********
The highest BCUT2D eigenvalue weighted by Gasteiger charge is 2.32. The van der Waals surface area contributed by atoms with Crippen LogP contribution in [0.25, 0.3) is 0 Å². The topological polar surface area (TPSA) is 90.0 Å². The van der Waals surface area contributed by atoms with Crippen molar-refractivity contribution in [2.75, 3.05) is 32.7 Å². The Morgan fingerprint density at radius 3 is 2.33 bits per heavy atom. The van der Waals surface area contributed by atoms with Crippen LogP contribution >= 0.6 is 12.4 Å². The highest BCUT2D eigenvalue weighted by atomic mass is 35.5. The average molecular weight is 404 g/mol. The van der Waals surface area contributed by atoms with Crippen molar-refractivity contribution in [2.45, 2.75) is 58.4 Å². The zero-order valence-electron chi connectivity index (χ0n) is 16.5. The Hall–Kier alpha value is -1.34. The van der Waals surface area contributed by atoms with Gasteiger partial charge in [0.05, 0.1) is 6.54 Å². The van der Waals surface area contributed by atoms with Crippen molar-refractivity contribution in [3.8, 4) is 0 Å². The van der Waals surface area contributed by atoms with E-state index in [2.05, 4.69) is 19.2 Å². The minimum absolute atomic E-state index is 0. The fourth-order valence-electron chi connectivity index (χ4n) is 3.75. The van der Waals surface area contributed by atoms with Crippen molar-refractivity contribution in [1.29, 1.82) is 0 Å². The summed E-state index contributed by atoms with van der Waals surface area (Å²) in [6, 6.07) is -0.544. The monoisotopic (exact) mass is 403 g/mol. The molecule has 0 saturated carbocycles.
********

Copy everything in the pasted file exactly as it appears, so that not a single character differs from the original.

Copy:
The highest BCUT2D eigenvalue weighted by Gasteiger charge is 2.32. The van der Waals surface area contributed by atoms with Crippen LogP contribution in [0.25, 0.3) is 0 Å². The topological polar surface area (TPSA) is 90.0 Å². The van der Waals surface area contributed by atoms with Crippen molar-refractivity contribution in [2.75, 3.05) is 32.7 Å². The Morgan fingerprint density at radius 3 is 2.33 bits per heavy atom. The van der Waals surface area contributed by atoms with Crippen LogP contribution >= 0.6 is 12.4 Å². The highest BCUT2D eigenvalue weighted by atomic mass is 35.5. The average molecular weight is 404 g/mol. The van der Waals surface area contributed by atoms with Crippen molar-refractivity contribution in [2.45, 2.75) is 58.4 Å². The zero-order valence-electron chi connectivity index (χ0n) is 16.5. The Hall–Kier alpha value is -1.34. The van der Waals surface area contributed by atoms with Gasteiger partial charge in [0.05, 0.1) is 6.54 Å². The van der Waals surface area contributed by atoms with Crippen molar-refractivity contribution in [3.8, 4) is 0 Å². The van der Waals surface area contributed by atoms with E-state index in [2.05, 4.69) is 19.2 Å². The minimum absolute atomic E-state index is 0. The fourth-order valence-electron chi connectivity index (χ4n) is 3.75. The van der Waals surface area contributed by atoms with Crippen molar-refractivity contribution in [1.29, 1.82) is 0 Å². The summed E-state index contributed by atoms with van der Waals surface area (Å²) in [6, 6.07) is -0.544. The monoisotopic (exact) mass is 403 g/mol. The molecule has 0 saturated carbocycles.